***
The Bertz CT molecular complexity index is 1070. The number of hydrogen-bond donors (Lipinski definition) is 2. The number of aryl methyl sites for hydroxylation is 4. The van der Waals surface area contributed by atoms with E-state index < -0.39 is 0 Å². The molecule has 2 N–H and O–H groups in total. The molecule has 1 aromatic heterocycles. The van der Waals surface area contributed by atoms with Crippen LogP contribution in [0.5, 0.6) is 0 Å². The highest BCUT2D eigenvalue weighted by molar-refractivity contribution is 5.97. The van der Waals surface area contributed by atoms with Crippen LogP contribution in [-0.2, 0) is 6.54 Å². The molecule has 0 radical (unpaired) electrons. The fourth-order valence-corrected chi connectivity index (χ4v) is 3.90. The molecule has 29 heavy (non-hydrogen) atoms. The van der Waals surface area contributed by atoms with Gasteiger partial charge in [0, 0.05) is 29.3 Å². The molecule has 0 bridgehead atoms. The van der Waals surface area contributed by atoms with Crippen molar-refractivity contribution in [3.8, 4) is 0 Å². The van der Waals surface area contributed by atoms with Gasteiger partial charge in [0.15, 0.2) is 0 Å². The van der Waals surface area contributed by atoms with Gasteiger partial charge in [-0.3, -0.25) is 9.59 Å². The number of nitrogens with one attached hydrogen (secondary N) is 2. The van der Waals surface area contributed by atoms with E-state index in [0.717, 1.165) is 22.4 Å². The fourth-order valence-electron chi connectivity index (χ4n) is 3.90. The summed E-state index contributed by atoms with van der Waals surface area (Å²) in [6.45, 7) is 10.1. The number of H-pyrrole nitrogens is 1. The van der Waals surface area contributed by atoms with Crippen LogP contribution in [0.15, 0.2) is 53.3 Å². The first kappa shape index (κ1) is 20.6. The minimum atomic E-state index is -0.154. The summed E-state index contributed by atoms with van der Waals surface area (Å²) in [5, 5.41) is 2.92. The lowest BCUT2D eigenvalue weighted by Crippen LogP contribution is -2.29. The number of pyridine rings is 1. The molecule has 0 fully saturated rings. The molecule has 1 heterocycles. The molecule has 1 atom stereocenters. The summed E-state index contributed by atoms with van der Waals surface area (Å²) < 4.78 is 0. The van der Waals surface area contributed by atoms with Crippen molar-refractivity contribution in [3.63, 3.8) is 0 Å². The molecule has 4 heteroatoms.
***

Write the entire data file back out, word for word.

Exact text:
The Bertz CT molecular complexity index is 1070. The number of hydrogen-bond donors (Lipinski definition) is 2. The number of aryl methyl sites for hydroxylation is 4. The van der Waals surface area contributed by atoms with E-state index < -0.39 is 0 Å². The molecule has 2 N–H and O–H groups in total. The molecule has 1 aromatic heterocycles. The van der Waals surface area contributed by atoms with Crippen LogP contribution in [0.5, 0.6) is 0 Å². The highest BCUT2D eigenvalue weighted by molar-refractivity contribution is 5.97. The van der Waals surface area contributed by atoms with Crippen LogP contribution in [-0.2, 0) is 6.54 Å². The molecule has 0 radical (unpaired) electrons. The fourth-order valence-corrected chi connectivity index (χ4v) is 3.90. The molecule has 29 heavy (non-hydrogen) atoms. The van der Waals surface area contributed by atoms with Gasteiger partial charge in [0, 0.05) is 29.3 Å². The molecule has 0 bridgehead atoms. The van der Waals surface area contributed by atoms with Crippen molar-refractivity contribution in [3.8, 4) is 0 Å². The van der Waals surface area contributed by atoms with Gasteiger partial charge in [0.15, 0.2) is 0 Å². The van der Waals surface area contributed by atoms with Gasteiger partial charge in [-0.3, -0.25) is 9.59 Å². The number of nitrogens with one attached hydrogen (secondary N) is 2. The van der Waals surface area contributed by atoms with E-state index in [0.717, 1.165) is 22.4 Å². The fourth-order valence-electron chi connectivity index (χ4n) is 3.90. The summed E-state index contributed by atoms with van der Waals surface area (Å²) in [6.45, 7) is 10.1. The number of H-pyrrole nitrogens is 1. The van der Waals surface area contributed by atoms with Crippen LogP contribution in [0.15, 0.2) is 53.3 Å². The first kappa shape index (κ1) is 20.6. The minimum atomic E-state index is -0.154. The summed E-state index contributed by atoms with van der Waals surface area (Å²) in [5, 5.41) is 2.92. The lowest BCUT2D eigenvalue weighted by Crippen LogP contribution is -2.29. The number of pyridine rings is 1. The molecule has 0 fully saturated rings. The molecule has 1 heterocycles. The molecule has 1 atom stereocenters. The summed E-state index contributed by atoms with van der Waals surface area (Å²) < 4.78 is 0. The van der Waals surface area contributed by atoms with Crippen molar-refractivity contribution in [3.63, 3.8) is 0 Å². The molecule has 4 heteroatoms.